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Ask Carb Diva: Questions & Answers About Food, Recipes, & Cooking, #147

Updated on July 26, 2020
Carb Diva profile image

Linda explores food facts, folklore, and fabulous recipes, one ingredient at a time.

Only One

There was only one question this week; you're lucky that it was such a juicy one. I managed to fill up this article with that one jump-start.

If you've been following this weekly series, you know that this is where I go on to say:

If you're an old friend, you already know how this works. But, if this is your first visit, let me introduce you to my kitchen.

Each week I receive questions about food ingredients, cooking or baking terms or methods, requests for recipes, and queries about nutrition. Just about anything food-related has been covered here.

I'm sharing this past week's question and my response; it happens every Monday. Want to join in the fun? You can leave your question in the comments below, and next week the answer will be right here. It's that easy.

Gluten, Celiac, and Wheat Allergies—Should I Be Concerned?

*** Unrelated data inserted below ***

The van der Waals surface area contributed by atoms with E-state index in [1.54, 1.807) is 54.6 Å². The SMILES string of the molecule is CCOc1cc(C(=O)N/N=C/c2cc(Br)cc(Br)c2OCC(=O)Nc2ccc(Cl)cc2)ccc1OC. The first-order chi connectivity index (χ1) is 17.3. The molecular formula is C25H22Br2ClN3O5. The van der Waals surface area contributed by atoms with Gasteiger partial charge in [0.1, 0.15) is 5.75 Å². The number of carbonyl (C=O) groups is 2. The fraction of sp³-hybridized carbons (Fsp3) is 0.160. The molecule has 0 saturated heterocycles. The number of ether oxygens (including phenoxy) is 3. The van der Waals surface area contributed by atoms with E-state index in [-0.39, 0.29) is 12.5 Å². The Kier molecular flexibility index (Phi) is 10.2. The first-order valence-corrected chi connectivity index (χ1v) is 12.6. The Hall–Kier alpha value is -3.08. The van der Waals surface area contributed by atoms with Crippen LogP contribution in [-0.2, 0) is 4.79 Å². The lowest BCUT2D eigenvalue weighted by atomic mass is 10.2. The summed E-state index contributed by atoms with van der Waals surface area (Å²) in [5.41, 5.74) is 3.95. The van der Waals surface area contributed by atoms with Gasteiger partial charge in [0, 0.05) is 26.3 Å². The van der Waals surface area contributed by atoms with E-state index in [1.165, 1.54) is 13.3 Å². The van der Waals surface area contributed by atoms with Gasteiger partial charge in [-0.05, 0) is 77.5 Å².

The question of the day is from Audrey Hunt.

"Here's a question I'd like an answer for: Is a gluten-free diet for everyone or just those that have celiac disease?"

I love this topic; it’s full of mystery, intrigue, suspicion, confusion, and perhaps a bit of sham and flim-flam. How’s that for an introduction?

Despite what many people have come to believe, gluten is not a poisonous substance. It's a basic part of many of our foods; it's simply a protein. The Chinese call gluten "the muscle of flour." When viewed under a microscope, it looks like a spider web; it's that “web” that traps carbon dioxide bubbles, giving wheat pasta its spring and texture and making raised bread well, rise.

So how did gluten get to be the bad guy?

Most large grocery stores have an entire section devoted to "gluten-free" so it must be something we all need to be careful about, right? Or has gluten-free become the latest cultural fad? Thanks to certain A-list celebrities (one of them being “Harpo” spelled backward), we’ve been led to believe that gluten is a poison, an ugly scourge that must be removed from our lives. Nearly one-third of consumers have expressed an interest in gluten-free. In response, the food industry has certainly hopped onto the bandwagon—why wouldn’t they avail themselves of a $2.7 billion marketing strategy that is projected to more than double by 2025?

Close-up of wheat growing in the field
Close-up of wheat growing in the field | Source

It's a Real Problem

That’s not to say that celiac and wheat sensitivity are bogus; they are very real maladies that affect hundreds of thousands of people in the U.S. alone. Scientists estimate that one percent of the population has celiac disease and another 0.5 percent is allergic to wheat.

Let's pause for a moment and talk about celiac and wheat/gluten sensitivities.